THE LONG VIEW
MANILA, Philippines — HAVE you ever paused to wonder why Easter is such a moveable date?
The Easter holiday has been determined by three great calendars followed in three great historical capitals: Jerusalem, Rome and Constantinople.
Let’s start with why Easter is the greatest celebration in the Christian calendar. Easter marks the commemoration of the Resurrection. And that, as this Holy Week reminds practicing Christians, is the culmination of a profoundly important week in history.
In bold strokes: Jesus entered Jerusalem in triumph on Palm Sunday; on Maundy Thursday, He had the Last Supper; on Good Friday, He was crucified, died and was buried; Black Saturday commemorates Christ’s period of being entombed; and Easter Sunday marks the Feast of the Resurrection.
Now you may have wondered why Holy Week seems to move around from year to year. That’s because the date for Easter changes from year to year, and the reason for this is that it’s based on a great high holiday of the Jewish faith.
That holiday is Passover, and to understand our Christian Easter, we have to go back to why it was that Jesus was in Jerusalem on the week leading to His crucifixion. He went to Jerusalem to commemorate Passover.
You’ll remember from your Bible stories that Passover commemorates the night Moses was told to smear the door posts of Jewish families with the blood of a sacrificial lamb. The blood was a signal for the Angel of Death to spare the firstborn of Jewish families. The Angel of Death was sent as the 10th, and final, plague visited upon Egypt since the Pharaoh wouldn’t let the Jewish people go.
The Jewish faith has its own calendar, the Hebrew Calendar, marked by two things: the way the year and important feasts are calculated, and the manner in which a day begins and ends.
The Hebrew calendar itself, in Jesus’ time, was based strictly on observations of the moon. That is, it’s a lunar calendar. What was tracked was the phases of the moon. The Jewish calendar system depended on a system of two official observers who would identify the new lunar crescent at sunset, which marked the beginning of a new month. Apparently, the tradition was to mark each new month by signal fires lit on mountaintops, but after Samaritans started lighting false fires, messengers were sent.
The Jewish calendar day is from sunset to sunset: for example, at sunset on Saturday to sunset on Sunday. The Jewish day is what the Catholic Church follows. Have you ever wondered why you can hear something called an “anticipated Mass,” that is, you go to Mass on Saturday night, and it counts for your Sunday obligation? The Jewish day is the reason. By this reckoning, Sunday actually begins on Saturday evening.
We also owe the seven-day week to Jewish observance, though their week ends on the Sabbath—Saturday—while Christians end theirs on Sunday.
Thus today for the Jewish faith, Passover begins on 15 Nisan, which in our calendar corresponds to nightfall on April 2. It ends on 21 Nisan, which corresponds to sunset on April 9.
In A.D. 70, the Temple in Jerusalem was destroyed during the revolt of the Jews against Roman rule. The Arch of Titus in Rome immortalizes the plundering and destruction of the Temple. You can see a frieze of Roman soldiers carrying the great Menorah, the seven-branched candlestick of the Temple, as booty in a triumphal procession. By that date, of course, Christianity had been in existence for nearly half a century, and the transition of the center of Christianity from Jerusalem to Rome was taking place.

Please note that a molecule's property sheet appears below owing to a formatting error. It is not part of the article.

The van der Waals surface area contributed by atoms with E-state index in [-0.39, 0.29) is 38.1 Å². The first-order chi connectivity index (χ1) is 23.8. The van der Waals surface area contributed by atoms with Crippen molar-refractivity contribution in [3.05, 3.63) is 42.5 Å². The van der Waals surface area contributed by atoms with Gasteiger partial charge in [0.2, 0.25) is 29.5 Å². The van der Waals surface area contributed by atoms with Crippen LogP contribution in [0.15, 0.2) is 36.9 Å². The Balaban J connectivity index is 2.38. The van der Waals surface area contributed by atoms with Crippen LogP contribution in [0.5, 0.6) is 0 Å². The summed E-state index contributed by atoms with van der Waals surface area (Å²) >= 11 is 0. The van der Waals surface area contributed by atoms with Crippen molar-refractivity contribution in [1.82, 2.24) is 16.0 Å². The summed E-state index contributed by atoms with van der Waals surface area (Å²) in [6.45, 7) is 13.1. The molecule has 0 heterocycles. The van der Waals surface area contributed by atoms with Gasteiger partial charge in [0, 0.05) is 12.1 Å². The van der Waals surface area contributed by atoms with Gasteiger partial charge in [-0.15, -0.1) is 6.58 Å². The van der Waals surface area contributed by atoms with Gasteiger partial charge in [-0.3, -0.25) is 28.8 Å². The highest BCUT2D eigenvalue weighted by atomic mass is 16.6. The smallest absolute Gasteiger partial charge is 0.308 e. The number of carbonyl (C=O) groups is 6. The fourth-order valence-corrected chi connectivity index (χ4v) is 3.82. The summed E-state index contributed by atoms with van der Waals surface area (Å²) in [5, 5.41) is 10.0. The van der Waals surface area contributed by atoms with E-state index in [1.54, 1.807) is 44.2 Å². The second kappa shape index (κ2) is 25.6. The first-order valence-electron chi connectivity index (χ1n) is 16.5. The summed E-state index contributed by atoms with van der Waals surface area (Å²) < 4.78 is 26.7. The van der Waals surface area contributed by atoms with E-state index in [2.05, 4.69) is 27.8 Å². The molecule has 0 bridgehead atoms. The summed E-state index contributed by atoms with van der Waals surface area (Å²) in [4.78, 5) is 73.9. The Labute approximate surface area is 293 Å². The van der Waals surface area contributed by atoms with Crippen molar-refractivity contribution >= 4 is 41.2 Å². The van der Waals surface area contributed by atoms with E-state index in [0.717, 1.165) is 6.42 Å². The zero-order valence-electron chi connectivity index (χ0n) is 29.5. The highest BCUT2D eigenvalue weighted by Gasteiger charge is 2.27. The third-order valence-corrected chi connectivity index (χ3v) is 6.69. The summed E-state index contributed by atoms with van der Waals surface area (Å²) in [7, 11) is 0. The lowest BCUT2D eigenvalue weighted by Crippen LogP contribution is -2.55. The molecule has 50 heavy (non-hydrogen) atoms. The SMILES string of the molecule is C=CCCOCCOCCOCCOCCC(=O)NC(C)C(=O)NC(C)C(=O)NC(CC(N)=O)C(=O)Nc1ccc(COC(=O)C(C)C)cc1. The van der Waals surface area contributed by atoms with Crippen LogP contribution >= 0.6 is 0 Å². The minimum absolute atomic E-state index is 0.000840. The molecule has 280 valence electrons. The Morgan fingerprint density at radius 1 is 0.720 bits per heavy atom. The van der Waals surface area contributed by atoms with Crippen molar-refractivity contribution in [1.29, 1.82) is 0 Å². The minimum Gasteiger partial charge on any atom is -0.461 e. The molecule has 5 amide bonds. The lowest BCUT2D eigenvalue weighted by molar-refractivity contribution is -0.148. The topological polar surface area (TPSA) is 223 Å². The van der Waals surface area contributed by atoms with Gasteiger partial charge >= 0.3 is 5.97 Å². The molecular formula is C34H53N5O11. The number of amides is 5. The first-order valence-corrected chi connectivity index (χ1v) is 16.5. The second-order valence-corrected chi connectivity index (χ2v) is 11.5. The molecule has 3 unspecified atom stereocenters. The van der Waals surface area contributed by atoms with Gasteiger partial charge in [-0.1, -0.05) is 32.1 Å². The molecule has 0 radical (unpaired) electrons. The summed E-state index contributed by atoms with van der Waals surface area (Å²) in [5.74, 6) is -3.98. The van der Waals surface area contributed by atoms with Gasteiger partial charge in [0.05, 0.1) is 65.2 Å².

The shift from Jerusalem to Rome, which would involve the Easter celebration, also involved a shift from most Christians being originally Jewish to most of them being Gentiles or non-Jews. And since the non-Jews who were becoming Christians were inhabitants of the Roman Empire, they in turn were more familiar with another calendar, the Roman calendar. That Calendar, the Julian calendar, owed its origins to Julius Caesar, and was a solar calendar. Its reformed version is the calendar we follow today, the Gregorian calendar.
One of the manifestations of the growing supremacy in Christianity of the popes was that in the year 325, after excommunications and thunderous debates, the First Council of Nicaea finally decreed that the Roman timing of Easter would prevail in Christendom. However, when the Pope decreed reforms to the Julian calendar, inaugurating our present calendar in 1582, Eastern Orthodox Christians refused to adopt it (and some Protestants, too: England wouldn’t adopt the Gregorian calendar until 1752).
But here’s something: Pope Gregory XIII, who decreed our present calendar, in a sense harked back to the most ancient meaning of one of his titles. And the great split between Catholics and Orthodox is being healed by the dropping of another papal title.
Have you ever read the Pope’s titles? Until recently, this was his full set of titles: “His Holiness the Pope, Bishop of Rome, Vicar of Jesus Christ, Successor of the Prince of the Apostles, Supreme Pontiff of the Universal Church, Patriarch of the West, Primate of Italy, Archbishop and Metropolitan of the Roman Province, Sovereign of the State of the Vatican City, Servant of the Servants of God.”
Two of his titles interest us: first, “Supreme Pontiff” and second, “Patriarch of the West.”
The title of “Supreme Pontiff” came from Ancient Rome, and incidentally, the pontiffs were the ones who set important dates, including those for elections.
Last year, Pope Benedict XVI dropped the title “Patriarch of the West,” as a kind of peace offering to the Eastern Orthodox Churches. Popes had used that title since A.D. 450. Benedict’s gesture shows how earnest he is about forging Christian unity.
The Long View